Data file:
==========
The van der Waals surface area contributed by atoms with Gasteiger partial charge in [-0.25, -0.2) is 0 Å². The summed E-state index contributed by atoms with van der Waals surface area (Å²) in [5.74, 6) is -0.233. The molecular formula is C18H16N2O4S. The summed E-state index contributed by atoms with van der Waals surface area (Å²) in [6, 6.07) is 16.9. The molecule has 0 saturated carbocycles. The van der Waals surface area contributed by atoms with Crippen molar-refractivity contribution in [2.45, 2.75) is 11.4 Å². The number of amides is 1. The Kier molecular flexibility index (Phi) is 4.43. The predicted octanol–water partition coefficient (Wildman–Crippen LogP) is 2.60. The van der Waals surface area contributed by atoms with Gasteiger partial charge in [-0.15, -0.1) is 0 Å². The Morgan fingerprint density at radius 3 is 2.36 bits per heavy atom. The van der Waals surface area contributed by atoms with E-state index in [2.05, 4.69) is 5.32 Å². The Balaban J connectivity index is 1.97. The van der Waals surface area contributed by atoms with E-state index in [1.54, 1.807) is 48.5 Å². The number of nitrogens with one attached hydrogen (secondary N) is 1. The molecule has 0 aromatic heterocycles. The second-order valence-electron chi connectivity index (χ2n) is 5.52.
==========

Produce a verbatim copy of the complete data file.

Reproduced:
The van der Waals surface area contributed by atoms with Gasteiger partial charge in [-0.25, -0.2) is 0 Å². The summed E-state index contributed by atoms with van der Waals surface area (Å²) in [5.74, 6) is -0.233. The molecular formula is C18H16N2O4S. The summed E-state index contributed by atoms with van der Waals surface area (Å²) in [6, 6.07) is 16.9. The molecule has 0 saturated carbocycles. The van der Waals surface area contributed by atoms with Crippen molar-refractivity contribution in [2.45, 2.75) is 11.4 Å². The number of amides is 1. The Kier molecular flexibility index (Phi) is 4.43. The predicted octanol–water partition coefficient (Wildman–Crippen LogP) is 2.60. The van der Waals surface area contributed by atoms with Gasteiger partial charge in [-0.15, -0.1) is 0 Å². The Morgan fingerprint density at radius 3 is 2.36 bits per heavy atom. The van der Waals surface area contributed by atoms with E-state index in [2.05, 4.69) is 5.32 Å². The Balaban J connectivity index is 1.97. The van der Waals surface area contributed by atoms with E-state index in [1.54, 1.807) is 48.5 Å². The number of nitrogens with one attached hydrogen (secondary N) is 1. The molecule has 0 aromatic heterocycles. The second-order valence-electron chi connectivity index (χ2n) is 5.52.